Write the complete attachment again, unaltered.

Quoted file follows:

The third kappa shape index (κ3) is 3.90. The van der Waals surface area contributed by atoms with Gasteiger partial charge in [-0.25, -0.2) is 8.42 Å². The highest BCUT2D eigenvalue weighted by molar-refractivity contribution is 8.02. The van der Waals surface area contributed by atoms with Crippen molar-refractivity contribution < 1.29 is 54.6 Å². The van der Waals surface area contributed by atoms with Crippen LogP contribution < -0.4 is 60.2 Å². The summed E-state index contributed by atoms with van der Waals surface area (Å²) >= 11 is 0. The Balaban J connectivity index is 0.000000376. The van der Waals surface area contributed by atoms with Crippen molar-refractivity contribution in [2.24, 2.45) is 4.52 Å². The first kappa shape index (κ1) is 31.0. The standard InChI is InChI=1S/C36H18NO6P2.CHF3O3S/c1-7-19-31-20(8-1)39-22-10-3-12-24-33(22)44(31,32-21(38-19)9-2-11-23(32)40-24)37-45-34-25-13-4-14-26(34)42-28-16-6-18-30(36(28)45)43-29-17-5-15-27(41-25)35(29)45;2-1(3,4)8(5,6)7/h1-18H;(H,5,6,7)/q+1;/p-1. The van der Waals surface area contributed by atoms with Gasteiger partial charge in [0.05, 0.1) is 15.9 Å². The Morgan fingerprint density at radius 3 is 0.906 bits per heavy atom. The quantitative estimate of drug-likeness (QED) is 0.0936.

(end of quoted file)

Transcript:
The third kappa shape index (κ3) is 3.90. The van der Waals surface area contributed by atoms with Gasteiger partial charge in [-0.25, -0.2) is 8.42 Å². The highest BCUT2D eigenvalue weighted by molar-refractivity contribution is 8.02. The van der Waals surface area contributed by atoms with Crippen molar-refractivity contribution < 1.29 is 54.6 Å². The van der Waals surface area contributed by atoms with Crippen LogP contribution < -0.4 is 60.2 Å². The summed E-state index contributed by atoms with van der Waals surface area (Å²) >= 11 is 0. The Balaban J connectivity index is 0.000000376. The van der Waals surface area contributed by atoms with Crippen molar-refractivity contribution in [2.24, 2.45) is 4.52 Å². The first kappa shape index (κ1) is 31.0. The standard InChI is InChI=1S/C36H18NO6P2.CHF3O3S/c1-7-19-31-20(8-1)39-22-10-3-12-24-33(22)44(31,32-21(38-19)9-2-11-23(32)40-24)37-45-34-25-13-4-14-26(34)42-28-16-6-18-30(36(28)45)43-29-17-5-15-27(41-25)35(29)45;2-1(3,4)8(5,6)7/h1-18H;(H,5,6,7)/q+1;/p-1. The van der Waals surface area contributed by atoms with Gasteiger partial charge in [0.05, 0.1) is 15.9 Å². The Morgan fingerprint density at radius 3 is 0.906 bits per heavy atom. The quantitative estimate of drug-likeness (QED) is 0.0936.